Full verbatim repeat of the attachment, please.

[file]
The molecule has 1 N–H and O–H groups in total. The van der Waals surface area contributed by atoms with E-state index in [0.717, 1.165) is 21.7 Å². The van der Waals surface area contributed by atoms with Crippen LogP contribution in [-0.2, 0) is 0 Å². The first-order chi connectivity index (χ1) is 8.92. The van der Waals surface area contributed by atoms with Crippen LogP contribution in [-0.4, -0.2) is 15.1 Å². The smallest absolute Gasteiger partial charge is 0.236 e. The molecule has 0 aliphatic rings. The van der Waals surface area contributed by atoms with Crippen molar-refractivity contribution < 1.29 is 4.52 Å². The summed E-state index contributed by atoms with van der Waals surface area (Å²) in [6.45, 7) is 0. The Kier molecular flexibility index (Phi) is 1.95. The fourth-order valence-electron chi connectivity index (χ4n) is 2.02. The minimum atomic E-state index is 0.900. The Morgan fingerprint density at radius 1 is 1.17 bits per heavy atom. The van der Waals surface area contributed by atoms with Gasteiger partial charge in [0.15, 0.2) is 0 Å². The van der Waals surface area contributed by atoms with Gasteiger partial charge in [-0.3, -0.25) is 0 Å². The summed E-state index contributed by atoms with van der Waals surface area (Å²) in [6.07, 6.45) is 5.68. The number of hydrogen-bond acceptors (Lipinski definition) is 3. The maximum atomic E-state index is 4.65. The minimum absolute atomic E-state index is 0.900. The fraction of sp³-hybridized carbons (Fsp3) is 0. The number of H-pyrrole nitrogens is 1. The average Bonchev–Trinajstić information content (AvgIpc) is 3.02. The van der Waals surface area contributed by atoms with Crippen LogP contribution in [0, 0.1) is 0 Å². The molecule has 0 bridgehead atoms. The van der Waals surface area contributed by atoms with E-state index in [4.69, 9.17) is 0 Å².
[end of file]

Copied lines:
The molecule has 1 N–H and O–H groups in total. The van der Waals surface area contributed by atoms with E-state index in [0.717, 1.165) is 21.7 Å². The van der Waals surface area contributed by atoms with Crippen LogP contribution in [-0.2, 0) is 0 Å². The first-order chi connectivity index (χ1) is 8.92. The van der Waals surface area contributed by atoms with Crippen LogP contribution in [-0.4, -0.2) is 15.1 Å². The smallest absolute Gasteiger partial charge is 0.236 e. The molecule has 0 aliphatic rings. The van der Waals surface area contributed by atoms with Crippen molar-refractivity contribution < 1.29 is 4.52 Å². The summed E-state index contributed by atoms with van der Waals surface area (Å²) in [6.45, 7) is 0. The Kier molecular flexibility index (Phi) is 1.95. The fourth-order valence-electron chi connectivity index (χ4n) is 2.02. The minimum atomic E-state index is 0.900. The Morgan fingerprint density at radius 1 is 1.17 bits per heavy atom. The van der Waals surface area contributed by atoms with Gasteiger partial charge in [0.15, 0.2) is 0 Å². The van der Waals surface area contributed by atoms with Gasteiger partial charge in [-0.3, -0.25) is 0 Å². The summed E-state index contributed by atoms with van der Waals surface area (Å²) in [6.07, 6.45) is 5.68. The number of hydrogen-bond acceptors (Lipinski definition) is 3. The maximum atomic E-state index is 4.65. The minimum absolute atomic E-state index is 0.900. The fraction of sp³-hybridized carbons (Fsp3) is 0. The number of H-pyrrole nitrogens is 1. The average Bonchev–Trinajstić information content (AvgIpc) is 3.02. The van der Waals surface area contributed by atoms with Crippen LogP contribution in [0, 0.1) is 0 Å². The molecule has 0 bridgehead atoms. The van der Waals surface area contributed by atoms with E-state index in [4.69, 9.17) is 0 Å².